Star Trek: The Next Generation Second Season on DVD

The original release of Star Trek: The next Generation on DVD took place in 2002. They were released on season at a time and I anxiously awaited their arrival every few months. For some reason, this collection was $5 more expensive. Maybe Paramount actually figured out that this was when the episodes started getting good, so they could charge more. However, it was only 6 DVDs where the other collection was 7.

Did the cram more onto each disk? Did they eliminate the extras that made the first set so good? The answer seems to be that the second season of Star Trek: The Next Generation was made up of only 22 episodes while the first season had 25 episodes, including a 2 hour premier.

Whew! A load off my mind. Quality is better than quantity. Even if I did have to pay more for less.

This set contains the same attention to details that Paramount put into the first one. The Introductions to the episodes and menus are all in the form of the control panels we’ve come to know on the Enterprise these many years. Just watching this is exciting, never mind the actual episodes.

Some of the highlights from this season is that we are first introduced to the Borg, the changing of the Enterprise doctor, Whoopi Goldberg joining the cast as the proprietor of the 10-Forward Lounge, and an episode dealing with the current state of the Klingon empire.

Disc 1 contains the episodes The Child, Where Silence Has Lease, Elementary, Dear Data, and The Outrageous Okona.

Disc 2 contains the episodes Loud as a Whisper, The Schizoid Man, Unnatural Selection, and A Matter of Honor.

Disc 3 contains the episodes The Measure of a Man, The Dauphin, Contagion, and The Royale.

Disc 4 contains the episodes Time Squared, The Icarus Factor, Pen Pals, and Q Who?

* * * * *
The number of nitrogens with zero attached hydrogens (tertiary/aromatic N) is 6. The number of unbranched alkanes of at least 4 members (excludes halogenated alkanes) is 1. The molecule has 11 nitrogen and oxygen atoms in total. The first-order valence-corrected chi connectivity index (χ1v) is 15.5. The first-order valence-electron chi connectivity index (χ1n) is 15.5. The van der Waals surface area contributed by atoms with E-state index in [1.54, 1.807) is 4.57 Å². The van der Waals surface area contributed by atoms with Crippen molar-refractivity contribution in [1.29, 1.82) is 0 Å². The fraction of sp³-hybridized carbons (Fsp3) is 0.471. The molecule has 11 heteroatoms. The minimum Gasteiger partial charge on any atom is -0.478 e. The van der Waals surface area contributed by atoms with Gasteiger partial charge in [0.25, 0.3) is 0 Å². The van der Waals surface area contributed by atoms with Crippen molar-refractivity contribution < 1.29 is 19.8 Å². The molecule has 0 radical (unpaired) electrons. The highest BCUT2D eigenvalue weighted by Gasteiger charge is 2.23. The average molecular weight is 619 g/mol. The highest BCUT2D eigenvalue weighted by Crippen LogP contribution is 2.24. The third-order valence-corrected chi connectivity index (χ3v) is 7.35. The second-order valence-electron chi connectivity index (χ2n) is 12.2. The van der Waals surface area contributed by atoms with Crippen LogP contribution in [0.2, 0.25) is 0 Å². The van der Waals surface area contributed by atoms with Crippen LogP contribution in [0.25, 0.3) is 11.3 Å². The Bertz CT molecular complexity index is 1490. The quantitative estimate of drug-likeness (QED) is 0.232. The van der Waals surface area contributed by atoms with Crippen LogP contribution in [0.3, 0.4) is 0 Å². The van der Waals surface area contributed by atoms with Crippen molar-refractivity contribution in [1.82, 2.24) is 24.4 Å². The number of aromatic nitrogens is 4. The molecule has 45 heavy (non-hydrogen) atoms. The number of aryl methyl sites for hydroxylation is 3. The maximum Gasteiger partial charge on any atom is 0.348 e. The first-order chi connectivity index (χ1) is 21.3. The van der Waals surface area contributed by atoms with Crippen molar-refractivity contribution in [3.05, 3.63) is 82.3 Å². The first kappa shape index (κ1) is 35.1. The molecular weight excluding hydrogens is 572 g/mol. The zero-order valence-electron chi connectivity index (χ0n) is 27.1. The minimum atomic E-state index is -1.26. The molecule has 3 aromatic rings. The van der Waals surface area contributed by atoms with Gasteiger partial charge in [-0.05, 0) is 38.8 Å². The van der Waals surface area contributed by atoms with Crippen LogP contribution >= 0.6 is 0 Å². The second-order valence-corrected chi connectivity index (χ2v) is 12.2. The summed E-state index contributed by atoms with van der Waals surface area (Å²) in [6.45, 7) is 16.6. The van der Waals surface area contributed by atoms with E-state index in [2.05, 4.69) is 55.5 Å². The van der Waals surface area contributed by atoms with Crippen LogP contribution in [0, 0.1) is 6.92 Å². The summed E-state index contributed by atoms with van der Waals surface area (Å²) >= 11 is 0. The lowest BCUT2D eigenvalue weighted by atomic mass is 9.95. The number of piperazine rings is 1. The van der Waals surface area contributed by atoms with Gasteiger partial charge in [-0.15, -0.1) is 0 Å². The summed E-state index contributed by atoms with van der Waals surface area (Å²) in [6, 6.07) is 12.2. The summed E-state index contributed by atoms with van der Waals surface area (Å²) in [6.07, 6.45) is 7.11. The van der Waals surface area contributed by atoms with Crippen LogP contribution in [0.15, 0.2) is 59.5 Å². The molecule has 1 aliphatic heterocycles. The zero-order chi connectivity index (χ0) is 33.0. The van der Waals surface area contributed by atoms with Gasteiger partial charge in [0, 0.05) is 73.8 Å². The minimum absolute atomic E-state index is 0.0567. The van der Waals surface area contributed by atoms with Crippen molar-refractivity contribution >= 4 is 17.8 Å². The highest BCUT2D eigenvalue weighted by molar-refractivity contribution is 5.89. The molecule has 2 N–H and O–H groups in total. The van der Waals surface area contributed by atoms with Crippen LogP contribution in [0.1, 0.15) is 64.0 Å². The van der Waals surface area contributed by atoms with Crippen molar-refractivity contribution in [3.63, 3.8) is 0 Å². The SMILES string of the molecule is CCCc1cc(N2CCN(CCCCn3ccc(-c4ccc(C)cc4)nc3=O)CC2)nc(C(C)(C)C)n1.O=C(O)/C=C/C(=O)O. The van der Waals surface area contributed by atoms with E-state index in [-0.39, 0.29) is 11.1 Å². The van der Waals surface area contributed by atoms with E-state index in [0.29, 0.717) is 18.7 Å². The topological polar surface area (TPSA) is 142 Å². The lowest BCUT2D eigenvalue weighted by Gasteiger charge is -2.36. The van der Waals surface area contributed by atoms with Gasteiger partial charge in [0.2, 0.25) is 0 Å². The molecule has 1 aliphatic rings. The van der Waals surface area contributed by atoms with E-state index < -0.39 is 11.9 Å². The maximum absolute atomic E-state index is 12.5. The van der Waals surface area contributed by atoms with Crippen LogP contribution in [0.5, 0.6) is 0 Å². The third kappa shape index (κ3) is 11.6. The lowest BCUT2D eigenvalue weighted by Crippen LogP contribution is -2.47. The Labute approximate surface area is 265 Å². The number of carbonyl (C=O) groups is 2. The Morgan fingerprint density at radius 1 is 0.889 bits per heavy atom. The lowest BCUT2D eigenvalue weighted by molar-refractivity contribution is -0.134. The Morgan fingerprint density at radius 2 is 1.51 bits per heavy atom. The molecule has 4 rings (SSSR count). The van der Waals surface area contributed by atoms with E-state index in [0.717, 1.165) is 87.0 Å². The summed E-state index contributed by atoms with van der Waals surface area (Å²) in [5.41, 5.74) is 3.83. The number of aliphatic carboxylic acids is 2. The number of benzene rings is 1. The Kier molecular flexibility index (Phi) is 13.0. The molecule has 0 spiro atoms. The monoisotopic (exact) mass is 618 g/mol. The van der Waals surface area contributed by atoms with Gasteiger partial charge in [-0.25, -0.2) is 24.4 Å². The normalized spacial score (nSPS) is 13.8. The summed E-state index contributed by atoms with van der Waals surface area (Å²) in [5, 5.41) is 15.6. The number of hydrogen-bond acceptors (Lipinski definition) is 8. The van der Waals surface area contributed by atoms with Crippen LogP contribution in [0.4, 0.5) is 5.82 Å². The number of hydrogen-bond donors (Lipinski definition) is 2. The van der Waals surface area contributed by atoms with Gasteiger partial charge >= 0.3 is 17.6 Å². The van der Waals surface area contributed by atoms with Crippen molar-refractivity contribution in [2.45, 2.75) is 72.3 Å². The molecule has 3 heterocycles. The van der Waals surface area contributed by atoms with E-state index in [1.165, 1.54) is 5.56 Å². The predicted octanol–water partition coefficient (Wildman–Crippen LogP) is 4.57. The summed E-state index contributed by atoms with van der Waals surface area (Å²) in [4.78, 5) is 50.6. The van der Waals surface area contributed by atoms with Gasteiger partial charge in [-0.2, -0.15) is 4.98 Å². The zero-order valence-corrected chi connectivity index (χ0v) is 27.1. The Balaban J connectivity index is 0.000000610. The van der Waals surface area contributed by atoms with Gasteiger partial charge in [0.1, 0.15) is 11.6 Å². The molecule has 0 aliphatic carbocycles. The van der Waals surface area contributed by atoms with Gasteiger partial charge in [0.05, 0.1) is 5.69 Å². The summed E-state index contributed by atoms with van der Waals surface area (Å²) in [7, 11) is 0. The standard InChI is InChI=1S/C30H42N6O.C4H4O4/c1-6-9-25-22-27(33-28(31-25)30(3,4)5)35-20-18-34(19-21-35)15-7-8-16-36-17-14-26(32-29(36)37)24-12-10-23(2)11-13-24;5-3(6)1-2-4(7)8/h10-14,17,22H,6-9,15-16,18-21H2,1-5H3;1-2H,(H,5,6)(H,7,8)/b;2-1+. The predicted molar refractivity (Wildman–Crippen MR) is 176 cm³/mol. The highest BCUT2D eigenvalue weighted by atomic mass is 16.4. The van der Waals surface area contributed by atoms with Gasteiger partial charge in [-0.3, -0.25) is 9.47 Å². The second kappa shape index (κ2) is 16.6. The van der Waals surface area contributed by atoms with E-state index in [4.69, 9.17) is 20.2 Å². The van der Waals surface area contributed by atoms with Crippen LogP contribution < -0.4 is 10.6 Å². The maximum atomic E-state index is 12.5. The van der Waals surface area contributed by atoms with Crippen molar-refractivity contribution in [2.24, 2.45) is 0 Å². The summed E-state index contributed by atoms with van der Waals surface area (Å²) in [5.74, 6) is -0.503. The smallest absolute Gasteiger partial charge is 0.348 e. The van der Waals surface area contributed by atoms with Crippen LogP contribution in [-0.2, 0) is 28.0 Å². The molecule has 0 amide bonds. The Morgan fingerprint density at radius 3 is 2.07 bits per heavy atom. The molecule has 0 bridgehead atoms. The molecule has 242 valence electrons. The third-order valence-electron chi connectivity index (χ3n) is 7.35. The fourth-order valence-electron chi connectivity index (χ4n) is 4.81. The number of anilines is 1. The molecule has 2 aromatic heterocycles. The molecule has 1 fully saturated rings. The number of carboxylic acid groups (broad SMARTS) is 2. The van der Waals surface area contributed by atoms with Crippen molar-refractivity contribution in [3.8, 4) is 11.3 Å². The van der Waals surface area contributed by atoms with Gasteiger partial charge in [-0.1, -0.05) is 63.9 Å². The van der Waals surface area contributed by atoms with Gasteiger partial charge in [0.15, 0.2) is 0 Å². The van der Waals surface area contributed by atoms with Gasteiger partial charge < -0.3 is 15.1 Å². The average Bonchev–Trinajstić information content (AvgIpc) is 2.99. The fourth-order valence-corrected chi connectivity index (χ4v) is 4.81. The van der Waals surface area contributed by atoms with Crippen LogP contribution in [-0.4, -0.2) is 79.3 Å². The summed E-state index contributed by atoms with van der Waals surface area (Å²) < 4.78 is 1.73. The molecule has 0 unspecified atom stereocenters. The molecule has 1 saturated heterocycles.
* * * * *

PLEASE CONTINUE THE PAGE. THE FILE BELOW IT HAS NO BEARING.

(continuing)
Disc 5 contains the episodes Samaritan Snare, Up the Long Ladder, Manhunt, and The Emissary.

Disc 6 contains the episodes Peak Performance and Shades of Gray, plus all of the Special Features.

The Special Features are once again a wonderful addition which Paramount has given to Star Trek fans.

In the Mission Overview there are recent interviews with Rick Berman as well as an interview with Gene Roddenberry from September of 1988. It is interesting to see these Star Trek gurus comment on the fact that the characters seem to come into their own more during this season both as a result of the writers and actors becoming more comfortable. The fans weren’t the only ones who noticed. There are interviews with Whoopi Goldberg and Diana Muldaur – the new additions to the cast this year – as well as Marina Sirtis (though I have to say she looks positively awful during this interview).

The Selected Crew Analysis has each actor talking about finding the footing with their respective characters this season, as well as the changes that came about with their characters this season.

One of the most interesting pieces is Starfleet Archives in which Penny Juday talks about her maintenance of the archives at Paramount Studios. What began as a labor of love in her own home turned into a full-time job at the studio. She has a vast collection of blueprints, props, models, from the various shows and movies. It is very interesting to see the different props and learn how they are reused as well as what they are made from.

The Departmental Briefing – Production is an interesting look specifically at this season in regards to how the season was developed. There is talk of how the story arc for the year is hashed out in terms of the development of the different characters. The individual stories are then brought to the table. Costumes and the different “looks” of the various aliens are developed (such as the Borg and the female Klingons). At the end the soundtrack is discussed – which is one of the qualities I have always found to be better in Star Trek than in most television series.

Finally there is the Departmental Briefing – Memorable Missions which was also present on the set from the first season. In this actors and crew reminisce about various parts of various episodes from the second season which made them memorable to them.

All in all, it was an improvement on the first season, but the show wouldn’t really come into its own until the third season with a number of memorable episodes. Still, this season is worth viewing as it has a number of pivotal moments for characters.



Published by Patti Aliventi

Once upon a time there was this website called Epinions. I wrote thousands of reviews there. I love books, movies, and television; mostly science fiction. I'm a gun-totin', meat-eatin' liberal with libertarian leanings who will voice my opinion.

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